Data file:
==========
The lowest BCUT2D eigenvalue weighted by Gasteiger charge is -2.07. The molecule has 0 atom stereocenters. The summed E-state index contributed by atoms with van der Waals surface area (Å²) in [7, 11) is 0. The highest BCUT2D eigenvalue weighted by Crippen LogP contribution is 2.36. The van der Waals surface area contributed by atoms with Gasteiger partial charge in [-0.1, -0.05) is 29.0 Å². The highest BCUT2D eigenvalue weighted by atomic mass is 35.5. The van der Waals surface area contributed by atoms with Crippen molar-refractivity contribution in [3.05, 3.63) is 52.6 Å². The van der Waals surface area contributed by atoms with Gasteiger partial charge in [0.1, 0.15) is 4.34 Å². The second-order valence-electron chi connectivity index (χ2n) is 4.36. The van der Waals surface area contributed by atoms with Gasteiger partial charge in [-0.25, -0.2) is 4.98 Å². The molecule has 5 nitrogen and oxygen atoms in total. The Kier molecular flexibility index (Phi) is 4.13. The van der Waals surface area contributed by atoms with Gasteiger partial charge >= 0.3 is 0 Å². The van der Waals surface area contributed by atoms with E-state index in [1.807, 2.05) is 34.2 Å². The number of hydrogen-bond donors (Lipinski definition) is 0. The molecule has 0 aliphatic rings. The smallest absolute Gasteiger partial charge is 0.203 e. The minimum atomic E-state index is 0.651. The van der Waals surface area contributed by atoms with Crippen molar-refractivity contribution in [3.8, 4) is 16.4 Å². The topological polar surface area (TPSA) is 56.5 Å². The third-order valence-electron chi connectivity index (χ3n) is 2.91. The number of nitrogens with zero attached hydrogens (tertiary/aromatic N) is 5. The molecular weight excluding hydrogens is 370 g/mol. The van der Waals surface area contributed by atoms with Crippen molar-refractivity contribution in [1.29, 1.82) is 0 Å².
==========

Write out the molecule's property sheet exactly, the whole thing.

The lowest BCUT2D eigenvalue weighted by Gasteiger charge is -2.07. The molecule has 0 atom stereocenters. The summed E-state index contributed by atoms with van der Waals surface area (Å²) in [7, 11) is 0. The highest BCUT2D eigenvalue weighted by Crippen LogP contribution is 2.36. The van der Waals surface area contributed by atoms with Gasteiger partial charge in [-0.1, -0.05) is 29.0 Å². The highest BCUT2D eigenvalue weighted by atomic mass is 35.5. The van der Waals surface area contributed by atoms with Crippen molar-refractivity contribution in [3.05, 3.63) is 52.6 Å². The van der Waals surface area contributed by atoms with Gasteiger partial charge in [0.1, 0.15) is 4.34 Å². The second-order valence-electron chi connectivity index (χ2n) is 4.36. The van der Waals surface area contributed by atoms with Gasteiger partial charge in [-0.25, -0.2) is 4.98 Å². The molecule has 5 nitrogen and oxygen atoms in total. The Kier molecular flexibility index (Phi) is 4.13. The van der Waals surface area contributed by atoms with Gasteiger partial charge >= 0.3 is 0 Å². The van der Waals surface area contributed by atoms with E-state index in [1.807, 2.05) is 34.2 Å². The number of hydrogen-bond donors (Lipinski definition) is 0. The molecule has 0 aliphatic rings. The smallest absolute Gasteiger partial charge is 0.203 e. The minimum atomic E-state index is 0.651. The van der Waals surface area contributed by atoms with Crippen molar-refractivity contribution in [3.8, 4) is 16.4 Å². The topological polar surface area (TPSA) is 56.5 Å². The third-order valence-electron chi connectivity index (χ3n) is 2.91. The number of nitrogens with zero attached hydrogens (tertiary/aromatic N) is 5. The molecular weight excluding hydrogens is 370 g/mol. The van der Waals surface area contributed by atoms with Crippen molar-refractivity contribution in [1.29, 1.82) is 0 Å².